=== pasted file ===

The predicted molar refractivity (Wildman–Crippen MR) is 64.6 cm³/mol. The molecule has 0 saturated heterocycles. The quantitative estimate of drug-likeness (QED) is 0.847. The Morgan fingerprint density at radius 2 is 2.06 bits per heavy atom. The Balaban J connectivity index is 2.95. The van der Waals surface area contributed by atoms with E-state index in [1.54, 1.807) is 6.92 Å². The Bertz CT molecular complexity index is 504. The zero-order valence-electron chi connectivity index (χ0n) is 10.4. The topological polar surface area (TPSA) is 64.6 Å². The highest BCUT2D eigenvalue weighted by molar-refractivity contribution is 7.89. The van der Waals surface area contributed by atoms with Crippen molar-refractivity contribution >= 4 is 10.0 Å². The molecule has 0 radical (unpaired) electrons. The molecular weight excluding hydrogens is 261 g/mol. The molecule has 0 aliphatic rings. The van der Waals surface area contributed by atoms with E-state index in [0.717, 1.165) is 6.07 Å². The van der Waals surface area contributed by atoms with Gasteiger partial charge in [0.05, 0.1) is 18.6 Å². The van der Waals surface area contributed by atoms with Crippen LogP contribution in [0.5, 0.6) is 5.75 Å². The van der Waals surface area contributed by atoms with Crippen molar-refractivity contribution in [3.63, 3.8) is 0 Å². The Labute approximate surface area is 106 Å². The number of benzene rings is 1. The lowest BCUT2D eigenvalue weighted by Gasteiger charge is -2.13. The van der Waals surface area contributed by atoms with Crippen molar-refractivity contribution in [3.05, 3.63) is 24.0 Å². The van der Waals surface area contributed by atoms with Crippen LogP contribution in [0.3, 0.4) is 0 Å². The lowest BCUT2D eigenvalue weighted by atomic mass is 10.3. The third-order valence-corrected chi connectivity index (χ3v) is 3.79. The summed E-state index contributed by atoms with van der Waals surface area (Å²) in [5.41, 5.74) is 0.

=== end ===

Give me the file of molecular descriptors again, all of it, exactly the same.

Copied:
The predicted molar refractivity (Wildman–Crippen MR) is 64.6 cm³/mol. The molecule has 0 saturated heterocycles. The quantitative estimate of drug-likeness (QED) is 0.847. The Morgan fingerprint density at radius 2 is 2.06 bits per heavy atom. The Balaban J connectivity index is 2.95. The van der Waals surface area contributed by atoms with E-state index in [1.54, 1.807) is 6.92 Å². The Bertz CT molecular complexity index is 504. The zero-order valence-electron chi connectivity index (χ0n) is 10.4. The topological polar surface area (TPSA) is 64.6 Å². The highest BCUT2D eigenvalue weighted by molar-refractivity contribution is 7.89. The van der Waals surface area contributed by atoms with Crippen molar-refractivity contribution >= 4 is 10.0 Å². The molecule has 0 radical (unpaired) electrons. The molecular weight excluding hydrogens is 261 g/mol. The molecule has 0 aliphatic rings. The van der Waals surface area contributed by atoms with E-state index in [0.717, 1.165) is 6.07 Å². The van der Waals surface area contributed by atoms with Gasteiger partial charge in [0.05, 0.1) is 18.6 Å². The van der Waals surface area contributed by atoms with Crippen LogP contribution in [0.5, 0.6) is 5.75 Å². The van der Waals surface area contributed by atoms with Crippen molar-refractivity contribution in [3.63, 3.8) is 0 Å². The Labute approximate surface area is 106 Å². The number of benzene rings is 1. The lowest BCUT2D eigenvalue weighted by Gasteiger charge is -2.13. The van der Waals surface area contributed by atoms with Crippen molar-refractivity contribution in [3.05, 3.63) is 24.0 Å². The van der Waals surface area contributed by atoms with Crippen LogP contribution in [0.3, 0.4) is 0 Å². The lowest BCUT2D eigenvalue weighted by atomic mass is 10.3. The third-order valence-corrected chi connectivity index (χ3v) is 3.79. The summed E-state index contributed by atoms with van der Waals surface area (Å²) in [5.41, 5.74) is 0.